In 1885, J.W. Ijzerman (the first president of the Archaeological Association of Yogyakarta) discovered the hidden base of the Borobudur. The path around it was dug out and photographer Kassian Céphas was asked to photograph all 160 reliefs that were discovered. Afterwards, the reliefs were covered up again, which is why the photographs made by Céphas are the only available source for studies to this very day.
Kassian Céphas also photographed the temples of the Lara Jonggrang complex in Prambanan. He was a very precise photographer, whose pictures could later be used for the restoration of these temples.
Thirty-seven photographs from the collection can be attributed to Kassian with certainty. Kassian Céphas had three sons who worked as photographers for shorter or longer periods of time. His oldest son Sem (1970-1918) succeeded him as court photographer for the Sultan of Yogyakarta. Of seven pictures in the collection it is unknown whether they were made by Kassian or by one of his sons. They have therefore all been included under the name of Céphas. There are also forty more photographs that have been inventoried as 'anonymous' for now, but which are thought to have been made by Kassian Céphas or one of his sons.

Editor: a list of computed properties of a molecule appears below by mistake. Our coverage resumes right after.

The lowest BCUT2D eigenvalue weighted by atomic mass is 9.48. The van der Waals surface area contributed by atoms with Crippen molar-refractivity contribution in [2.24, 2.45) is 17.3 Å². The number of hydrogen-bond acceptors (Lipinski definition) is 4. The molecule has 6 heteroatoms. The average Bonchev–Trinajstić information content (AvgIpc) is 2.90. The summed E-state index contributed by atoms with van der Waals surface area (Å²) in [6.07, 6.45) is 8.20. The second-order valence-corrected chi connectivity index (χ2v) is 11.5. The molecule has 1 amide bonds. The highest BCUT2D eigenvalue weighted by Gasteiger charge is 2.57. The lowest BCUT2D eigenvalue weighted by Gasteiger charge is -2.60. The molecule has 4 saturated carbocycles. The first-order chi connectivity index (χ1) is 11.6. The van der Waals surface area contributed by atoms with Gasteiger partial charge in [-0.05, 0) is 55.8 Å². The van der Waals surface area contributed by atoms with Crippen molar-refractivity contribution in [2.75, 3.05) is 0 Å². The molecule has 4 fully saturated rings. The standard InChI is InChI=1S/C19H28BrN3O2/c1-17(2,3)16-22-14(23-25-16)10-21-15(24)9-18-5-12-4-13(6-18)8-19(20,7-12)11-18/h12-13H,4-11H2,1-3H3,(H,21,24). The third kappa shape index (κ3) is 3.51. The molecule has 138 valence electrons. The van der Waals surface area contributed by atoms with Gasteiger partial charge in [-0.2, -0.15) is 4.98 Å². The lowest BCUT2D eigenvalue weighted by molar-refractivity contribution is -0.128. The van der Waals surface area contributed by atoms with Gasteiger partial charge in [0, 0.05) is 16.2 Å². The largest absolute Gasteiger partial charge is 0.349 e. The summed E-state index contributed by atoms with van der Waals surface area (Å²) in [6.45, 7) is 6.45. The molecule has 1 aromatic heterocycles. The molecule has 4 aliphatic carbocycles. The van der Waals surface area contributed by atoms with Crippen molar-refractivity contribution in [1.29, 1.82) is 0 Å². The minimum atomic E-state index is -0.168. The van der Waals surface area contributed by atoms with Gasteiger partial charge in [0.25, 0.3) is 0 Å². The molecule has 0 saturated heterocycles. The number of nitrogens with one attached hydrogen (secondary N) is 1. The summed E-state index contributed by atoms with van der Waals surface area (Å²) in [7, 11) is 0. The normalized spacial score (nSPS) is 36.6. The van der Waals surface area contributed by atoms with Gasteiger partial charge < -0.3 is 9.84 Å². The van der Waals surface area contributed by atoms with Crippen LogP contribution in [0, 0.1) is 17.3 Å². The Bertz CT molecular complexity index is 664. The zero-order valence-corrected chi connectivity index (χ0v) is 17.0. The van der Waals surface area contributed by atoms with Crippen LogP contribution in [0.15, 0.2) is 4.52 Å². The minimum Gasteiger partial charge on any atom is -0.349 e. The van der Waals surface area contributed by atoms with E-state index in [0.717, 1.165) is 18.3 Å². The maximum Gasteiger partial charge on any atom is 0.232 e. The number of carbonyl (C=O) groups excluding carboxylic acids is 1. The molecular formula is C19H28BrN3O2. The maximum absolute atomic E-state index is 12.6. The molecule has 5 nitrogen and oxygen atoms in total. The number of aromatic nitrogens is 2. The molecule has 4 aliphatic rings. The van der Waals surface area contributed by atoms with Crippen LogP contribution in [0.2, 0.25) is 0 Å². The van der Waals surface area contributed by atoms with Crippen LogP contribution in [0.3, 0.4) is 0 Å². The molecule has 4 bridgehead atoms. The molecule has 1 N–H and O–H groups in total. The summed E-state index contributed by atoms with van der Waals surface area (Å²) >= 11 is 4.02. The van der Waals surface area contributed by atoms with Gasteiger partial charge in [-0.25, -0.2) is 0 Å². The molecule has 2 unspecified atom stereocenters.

Kassian Céphas' photographs are of huge importance for our knowledge of nineteenth-century Javanese cultural history.
Gerrit Knaap, Cephas, Yogyakarta Photography in the service of the Sultan, Leiden 1999
Jan Fontein, Kassian Céphas, A Pioneer of Indonesian Photography, in Toward Independence, A Century of Indonesia Photographed, San Francisco 1991, p. 44-52
Dr. I. Groneman, Tjandi Prambanan, after the excavation, Leiden 1893